Despite tomorrow’s planned protest calling for the return of two “historic” welcome signs at the foot of Navarre Beach Bridge, Santa Rosa County Commissioners today decided to move forward with existing plans to install new signage at the site.
According to county staff, the two new signs, which promote the county’s rebranding as “Florida’s Most Relaxing Place,” could be installed later today.
But the ultimate fate of the former signs isn’t yet decided.
Commissioner Bob Cole made a successful motion during today’s meeting to direct staff to gather public input on whether or not the board should at a later date reconsider replacing the new signage at the bridge with the former signs.
“I feel every time a Navarre resident passes by that sign it will be a reminder that Navarre residents were ignored,” Williamson said, noting that of 345 emails received about the issue only around dozen emails supported new signs at the location.
Navarre resident Will Goulet, one of the leaders of the campaign to bring back the former bridge site signs, spoke out at the meeting and started off by praising the rebranding efforts of the Santa Rosa County Tourist Development Office, which he credits with economic growth which has enabled him to expand his business and hire additional staff.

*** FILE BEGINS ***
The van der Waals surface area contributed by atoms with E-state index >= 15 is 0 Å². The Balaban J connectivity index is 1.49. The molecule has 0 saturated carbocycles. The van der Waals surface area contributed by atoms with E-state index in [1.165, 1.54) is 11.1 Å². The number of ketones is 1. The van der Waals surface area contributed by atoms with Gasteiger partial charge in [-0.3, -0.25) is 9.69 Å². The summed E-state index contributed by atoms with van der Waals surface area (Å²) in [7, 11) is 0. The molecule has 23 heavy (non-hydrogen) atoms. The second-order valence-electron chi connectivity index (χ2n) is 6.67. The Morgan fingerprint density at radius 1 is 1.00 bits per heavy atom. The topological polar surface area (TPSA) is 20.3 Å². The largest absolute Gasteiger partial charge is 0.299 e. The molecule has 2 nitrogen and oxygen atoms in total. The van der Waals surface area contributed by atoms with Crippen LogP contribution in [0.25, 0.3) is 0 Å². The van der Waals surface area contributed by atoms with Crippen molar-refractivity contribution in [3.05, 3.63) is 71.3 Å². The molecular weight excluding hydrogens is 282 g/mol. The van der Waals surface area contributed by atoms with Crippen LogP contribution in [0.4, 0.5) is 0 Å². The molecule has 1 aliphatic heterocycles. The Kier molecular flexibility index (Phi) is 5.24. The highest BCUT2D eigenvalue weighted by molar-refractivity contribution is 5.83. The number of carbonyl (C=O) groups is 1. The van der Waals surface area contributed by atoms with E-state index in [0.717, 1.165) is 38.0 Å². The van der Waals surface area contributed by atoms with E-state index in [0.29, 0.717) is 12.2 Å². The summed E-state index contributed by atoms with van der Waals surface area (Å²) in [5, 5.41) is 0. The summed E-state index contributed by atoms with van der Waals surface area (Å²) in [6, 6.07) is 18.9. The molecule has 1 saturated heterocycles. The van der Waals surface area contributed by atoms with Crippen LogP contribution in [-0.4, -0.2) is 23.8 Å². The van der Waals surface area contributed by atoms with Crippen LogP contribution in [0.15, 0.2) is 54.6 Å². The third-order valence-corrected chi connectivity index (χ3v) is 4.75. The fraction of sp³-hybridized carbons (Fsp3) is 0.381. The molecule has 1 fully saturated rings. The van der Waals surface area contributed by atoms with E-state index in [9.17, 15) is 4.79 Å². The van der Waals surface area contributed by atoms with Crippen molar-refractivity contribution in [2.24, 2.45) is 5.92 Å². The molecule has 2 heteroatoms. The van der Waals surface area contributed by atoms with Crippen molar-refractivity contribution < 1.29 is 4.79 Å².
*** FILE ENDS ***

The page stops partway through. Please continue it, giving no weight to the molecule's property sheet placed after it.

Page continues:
Goulet then pointed out that the “historic” welcome signs that were in place at the bridge and featured the “Florida’s Best Kept Secret” tagline had remained in place during previous rebranding efforts, such as the county’s effort to market itself as “Florida’s Playground.”
In total nine new signs were produced at a cost of roughly $33,000, using county tourist taxes charged to overnight guests.
Seven similar signs were installed without much public outcry before Memorial Day weekend at other area locations, such as Navarre Beach Fishing Pier.
However, when the former signs were removed from the bridge to make way for the new ones, the Navarre community rallied against the change, taking to the Concerned Citizens of Navarre Facebook page to express their rage when two makeshift signs were erected at the site after the higher-quality signs intended for the location were accidentally damage during transport.
At its own expense, D & G Graphics, a Fort Walton Beach company which produced the signs, quickly fabricated temporary signs for the bridge site, sparking hundreds of complaints from locals which prompted Williamson to remove them, stating they looked “cheap.”
Williamson on Thursday apologized to his fellow commissioners, who had expressed frustration toward him for removing the temporary signs without first seeking board approval.
Commissioner Sam Parker on Monday said Williamson “undermined” the board by unilaterally deciding to remove the temporary signs. But on Thursday Parker said he accepted the apology.
Goulet and others plan to protest to bring back the former signs at 5 p.m. tomorrow at the intersection of U.S. 98 and Navarre Beach Bridge.
“I think it is time for Navarre to take control of its future and not let four of five commissioners who are not from Navarre decide our fate and spend our tax dollars,” Goulet said.